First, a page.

Neighbors 19 June 2001
After a nesting pulse probably instigated by the remnants of Tropical Storm Alison, Wellfleet Bay enjoyed a brief and relaxing interlude. Two old friends came ashore with the morning tide, but they were the exception rather than the rule. The lunar phase has high tides coming at inopportune times, around noon and midnight, and I anticipate a few days of slow action while moon and stars realign. The evenings high tide saw no nesters at all.
With the din manageable in Wellfleet, we could hear turtle voices from our Cape Cod neighbors. In Eastham, just down the road about 8 miles, a nesting terrapin was discovered in the window well of a newly constructed cottage behind First Encounter Beach. Relying on unfailing site fidelity, she came back to her traditional nesting spot to find it had been occupied by humans since last season. Unharmed physically by her encounter with marsh-side development, she was rescued, marked and released hopefully to find another not too distant locale to deposit her eggs.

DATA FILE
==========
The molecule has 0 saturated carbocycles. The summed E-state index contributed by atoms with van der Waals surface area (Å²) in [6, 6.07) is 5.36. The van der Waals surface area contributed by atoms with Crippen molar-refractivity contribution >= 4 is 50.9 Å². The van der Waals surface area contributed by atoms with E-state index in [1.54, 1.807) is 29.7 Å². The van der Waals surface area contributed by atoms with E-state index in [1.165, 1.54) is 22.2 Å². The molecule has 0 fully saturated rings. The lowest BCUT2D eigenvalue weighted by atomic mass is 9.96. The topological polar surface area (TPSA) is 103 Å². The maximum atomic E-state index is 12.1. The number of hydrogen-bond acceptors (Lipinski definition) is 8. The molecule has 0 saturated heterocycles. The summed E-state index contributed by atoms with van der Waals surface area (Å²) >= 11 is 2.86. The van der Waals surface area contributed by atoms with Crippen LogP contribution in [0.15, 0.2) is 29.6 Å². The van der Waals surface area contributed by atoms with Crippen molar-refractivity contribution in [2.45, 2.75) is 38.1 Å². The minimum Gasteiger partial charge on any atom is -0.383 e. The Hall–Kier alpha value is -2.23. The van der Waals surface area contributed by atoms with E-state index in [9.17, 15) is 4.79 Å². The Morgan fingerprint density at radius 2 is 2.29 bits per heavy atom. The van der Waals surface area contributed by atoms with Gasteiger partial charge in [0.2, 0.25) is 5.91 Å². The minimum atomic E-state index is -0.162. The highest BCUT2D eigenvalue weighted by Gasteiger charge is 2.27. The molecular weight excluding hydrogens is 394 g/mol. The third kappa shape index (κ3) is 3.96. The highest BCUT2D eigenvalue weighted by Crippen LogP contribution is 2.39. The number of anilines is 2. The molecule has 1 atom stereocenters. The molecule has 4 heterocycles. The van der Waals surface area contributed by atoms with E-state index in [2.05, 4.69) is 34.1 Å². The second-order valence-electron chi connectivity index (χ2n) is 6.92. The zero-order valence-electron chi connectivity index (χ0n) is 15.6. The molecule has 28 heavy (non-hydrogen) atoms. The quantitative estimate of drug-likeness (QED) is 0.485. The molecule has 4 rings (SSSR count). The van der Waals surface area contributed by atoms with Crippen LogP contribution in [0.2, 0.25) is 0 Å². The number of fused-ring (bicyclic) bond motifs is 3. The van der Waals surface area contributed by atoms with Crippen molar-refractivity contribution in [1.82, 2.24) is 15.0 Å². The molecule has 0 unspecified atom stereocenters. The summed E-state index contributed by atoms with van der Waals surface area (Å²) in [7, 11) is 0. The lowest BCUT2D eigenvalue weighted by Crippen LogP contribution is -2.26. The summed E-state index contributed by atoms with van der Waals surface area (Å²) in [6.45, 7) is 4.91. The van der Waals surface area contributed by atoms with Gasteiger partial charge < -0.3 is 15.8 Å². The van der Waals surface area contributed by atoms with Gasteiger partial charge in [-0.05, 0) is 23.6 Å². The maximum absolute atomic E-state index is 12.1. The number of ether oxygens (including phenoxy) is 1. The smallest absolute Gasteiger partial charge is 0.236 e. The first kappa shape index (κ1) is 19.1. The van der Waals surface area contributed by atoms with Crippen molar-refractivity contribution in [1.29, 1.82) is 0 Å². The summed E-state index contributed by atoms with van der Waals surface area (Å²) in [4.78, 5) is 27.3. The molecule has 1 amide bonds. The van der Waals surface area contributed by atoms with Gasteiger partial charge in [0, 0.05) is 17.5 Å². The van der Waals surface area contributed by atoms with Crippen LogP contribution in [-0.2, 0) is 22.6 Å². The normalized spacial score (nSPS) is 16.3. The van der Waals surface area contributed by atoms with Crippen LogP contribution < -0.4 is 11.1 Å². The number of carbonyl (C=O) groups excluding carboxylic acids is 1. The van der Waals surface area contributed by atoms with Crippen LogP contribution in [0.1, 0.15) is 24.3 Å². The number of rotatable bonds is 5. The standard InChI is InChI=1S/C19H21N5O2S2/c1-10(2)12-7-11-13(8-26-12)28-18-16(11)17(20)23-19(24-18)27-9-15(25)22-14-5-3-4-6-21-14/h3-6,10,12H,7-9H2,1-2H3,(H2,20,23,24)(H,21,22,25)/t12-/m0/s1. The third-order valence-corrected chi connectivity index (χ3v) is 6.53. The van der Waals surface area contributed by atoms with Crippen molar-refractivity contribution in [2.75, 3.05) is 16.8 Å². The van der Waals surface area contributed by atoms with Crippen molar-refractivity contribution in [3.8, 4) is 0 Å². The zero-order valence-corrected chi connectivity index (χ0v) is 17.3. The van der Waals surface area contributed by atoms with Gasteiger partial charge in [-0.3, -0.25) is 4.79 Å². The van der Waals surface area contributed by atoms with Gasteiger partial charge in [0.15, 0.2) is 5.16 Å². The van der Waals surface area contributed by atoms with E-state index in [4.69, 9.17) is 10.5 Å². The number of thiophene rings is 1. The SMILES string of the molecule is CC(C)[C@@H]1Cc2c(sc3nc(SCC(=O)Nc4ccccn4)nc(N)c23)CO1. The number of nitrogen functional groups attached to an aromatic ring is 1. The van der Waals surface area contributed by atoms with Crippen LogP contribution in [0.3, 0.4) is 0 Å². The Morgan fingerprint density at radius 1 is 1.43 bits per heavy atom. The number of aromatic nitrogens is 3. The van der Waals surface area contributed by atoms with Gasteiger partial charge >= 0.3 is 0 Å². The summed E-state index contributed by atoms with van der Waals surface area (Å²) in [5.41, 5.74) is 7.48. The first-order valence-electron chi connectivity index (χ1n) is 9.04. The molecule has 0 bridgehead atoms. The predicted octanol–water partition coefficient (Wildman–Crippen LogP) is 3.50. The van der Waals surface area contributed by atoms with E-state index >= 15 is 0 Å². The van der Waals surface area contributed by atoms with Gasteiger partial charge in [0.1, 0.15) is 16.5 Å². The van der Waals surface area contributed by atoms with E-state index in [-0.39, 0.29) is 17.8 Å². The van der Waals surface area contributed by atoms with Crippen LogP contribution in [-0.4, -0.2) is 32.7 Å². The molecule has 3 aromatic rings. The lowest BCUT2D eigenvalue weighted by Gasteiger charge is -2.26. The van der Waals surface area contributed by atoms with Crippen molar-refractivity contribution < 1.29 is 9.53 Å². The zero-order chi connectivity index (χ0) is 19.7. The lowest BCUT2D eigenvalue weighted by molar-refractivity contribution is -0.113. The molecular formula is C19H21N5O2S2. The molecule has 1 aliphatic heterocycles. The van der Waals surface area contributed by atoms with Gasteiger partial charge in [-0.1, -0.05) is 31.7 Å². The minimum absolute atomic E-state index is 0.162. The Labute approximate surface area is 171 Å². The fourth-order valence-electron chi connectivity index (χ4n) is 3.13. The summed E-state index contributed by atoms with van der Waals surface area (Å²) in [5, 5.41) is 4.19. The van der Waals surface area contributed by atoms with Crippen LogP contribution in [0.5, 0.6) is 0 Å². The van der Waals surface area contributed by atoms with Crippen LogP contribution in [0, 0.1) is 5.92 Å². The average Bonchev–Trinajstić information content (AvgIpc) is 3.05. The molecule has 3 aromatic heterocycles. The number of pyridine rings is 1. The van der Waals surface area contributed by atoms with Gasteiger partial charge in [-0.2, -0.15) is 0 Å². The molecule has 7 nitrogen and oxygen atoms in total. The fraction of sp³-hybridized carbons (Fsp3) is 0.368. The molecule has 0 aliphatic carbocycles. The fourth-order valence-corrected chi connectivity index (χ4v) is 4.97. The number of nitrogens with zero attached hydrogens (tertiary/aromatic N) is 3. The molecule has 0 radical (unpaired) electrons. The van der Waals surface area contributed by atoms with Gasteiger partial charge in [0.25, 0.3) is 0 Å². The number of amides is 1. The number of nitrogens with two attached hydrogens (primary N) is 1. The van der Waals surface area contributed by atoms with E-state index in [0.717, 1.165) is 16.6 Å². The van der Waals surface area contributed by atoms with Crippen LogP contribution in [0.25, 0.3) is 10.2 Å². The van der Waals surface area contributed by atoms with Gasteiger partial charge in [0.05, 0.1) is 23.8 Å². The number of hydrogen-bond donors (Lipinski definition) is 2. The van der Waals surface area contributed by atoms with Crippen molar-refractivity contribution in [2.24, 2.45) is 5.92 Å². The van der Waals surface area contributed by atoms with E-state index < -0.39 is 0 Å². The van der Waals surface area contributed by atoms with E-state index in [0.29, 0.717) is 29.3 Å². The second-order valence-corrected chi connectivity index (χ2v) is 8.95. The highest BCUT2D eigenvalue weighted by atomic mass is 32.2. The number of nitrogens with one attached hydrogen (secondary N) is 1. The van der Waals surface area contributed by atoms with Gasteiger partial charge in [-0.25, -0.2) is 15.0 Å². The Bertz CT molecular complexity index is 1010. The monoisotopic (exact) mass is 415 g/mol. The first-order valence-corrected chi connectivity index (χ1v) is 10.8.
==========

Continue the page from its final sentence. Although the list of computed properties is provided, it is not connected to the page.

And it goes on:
Yesterday our colleague captured the first two marked terrapins from this population. The first was a 9-year-old female on the cusp of pubescent, while the second was an ancient turtle of 20.3 centimeters length and 1500 grams weight. If she was not an exceptional turtle, but representative of the Pocasset population, then these Buzzards Bay terrapins may not suffer the same diminutive status as their Wellfleet Bay counterparts.
In appearance, both seemed cleaned and polished and ready for Sunday school, in contrast to the terrapins of the Land of Ooze proudly adorned with their mud and muck and algae.